On August 1st, I will begin a new adventure. Having been at NIH for 4½ years and affiliated with NINDS for all that time, I will begin serving as NIH Deputy Director for Intramural Research, a position from which I will facilitate the performance of research throughout NIH. I see this change as an opportunity to view NIH science from a higher platform and to leverage that view to create new collaborations, synergies, training opportunities, and … well …. science and medicine.
The institutes and centers of NIH are variably constituted, charged, and focused. Some, like NINDS, are focused on particular organ systems and the disorders that affect them. Some, like the National Institute on Aging, are focused on a particular time of life or population. Still others, like the National Cancer Institute, are focused on a particular group of diseases. But real people stay healthy because all of their organ systems work together in interdependent ways throughout the lifecycle and adapt with growth, development, and aging, to changes in their function and environment. And real disorders of real people often involve the whole body or multiple components of it.
From my new position, I will be poised to bring scientists together across the age group, population, disorders, and organ system divides. I hope to enhance the ability of our training programs to prepare our students and fellows for the biomedical science of tomorrow – a biomedical science that takes place in laboratories, clinics, industry, and nonprofit and governmental agencies and that must talk articulately and audibly to policymakers, families, corporations, and educators.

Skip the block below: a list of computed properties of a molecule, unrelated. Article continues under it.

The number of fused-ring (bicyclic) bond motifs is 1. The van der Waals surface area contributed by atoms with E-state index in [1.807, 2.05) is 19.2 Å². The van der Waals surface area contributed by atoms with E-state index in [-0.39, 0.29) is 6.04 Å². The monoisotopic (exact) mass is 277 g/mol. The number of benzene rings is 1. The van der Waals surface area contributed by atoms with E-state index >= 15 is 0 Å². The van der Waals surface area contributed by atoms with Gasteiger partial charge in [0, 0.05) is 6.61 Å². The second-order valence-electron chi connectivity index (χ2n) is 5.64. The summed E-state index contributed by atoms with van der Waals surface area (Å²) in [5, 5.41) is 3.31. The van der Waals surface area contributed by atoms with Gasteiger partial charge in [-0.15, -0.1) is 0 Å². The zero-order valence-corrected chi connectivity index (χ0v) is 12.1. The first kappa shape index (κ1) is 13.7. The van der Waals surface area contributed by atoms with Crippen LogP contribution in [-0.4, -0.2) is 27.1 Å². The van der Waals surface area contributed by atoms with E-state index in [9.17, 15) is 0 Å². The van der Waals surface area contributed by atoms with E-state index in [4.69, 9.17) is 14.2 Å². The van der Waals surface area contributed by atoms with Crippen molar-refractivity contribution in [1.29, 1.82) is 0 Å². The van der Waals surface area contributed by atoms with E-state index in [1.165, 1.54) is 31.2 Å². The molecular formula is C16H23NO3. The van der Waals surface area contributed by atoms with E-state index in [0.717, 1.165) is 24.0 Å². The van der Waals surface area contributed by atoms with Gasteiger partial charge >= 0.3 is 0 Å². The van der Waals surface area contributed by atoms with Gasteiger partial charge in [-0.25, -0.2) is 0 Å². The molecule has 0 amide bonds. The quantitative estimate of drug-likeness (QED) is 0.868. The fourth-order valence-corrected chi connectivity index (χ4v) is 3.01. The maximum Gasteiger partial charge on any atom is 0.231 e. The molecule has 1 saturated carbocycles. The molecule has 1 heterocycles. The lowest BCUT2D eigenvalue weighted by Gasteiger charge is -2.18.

This would be an impossible task were it not for the extraordinary foundation laid by the immediate past NIH Deputy Director for Intramural Research, Dr. Michael Gottesman, and his dedicated and superbly capable colleagues in the NIH Office of Intramural Research. All of them have already been so very generous in educating and mentoring me and in welcoming me to this new role at NIH. I am excited to serve both NIH and my country in this new way and to share bidirectionally with this extraordinary scientific community in service of greater understanding and improved health for all people. This will be the last issue of The Schor Line. But, in my new position, I will continue to write on science at NIH in The NIH Catalyst.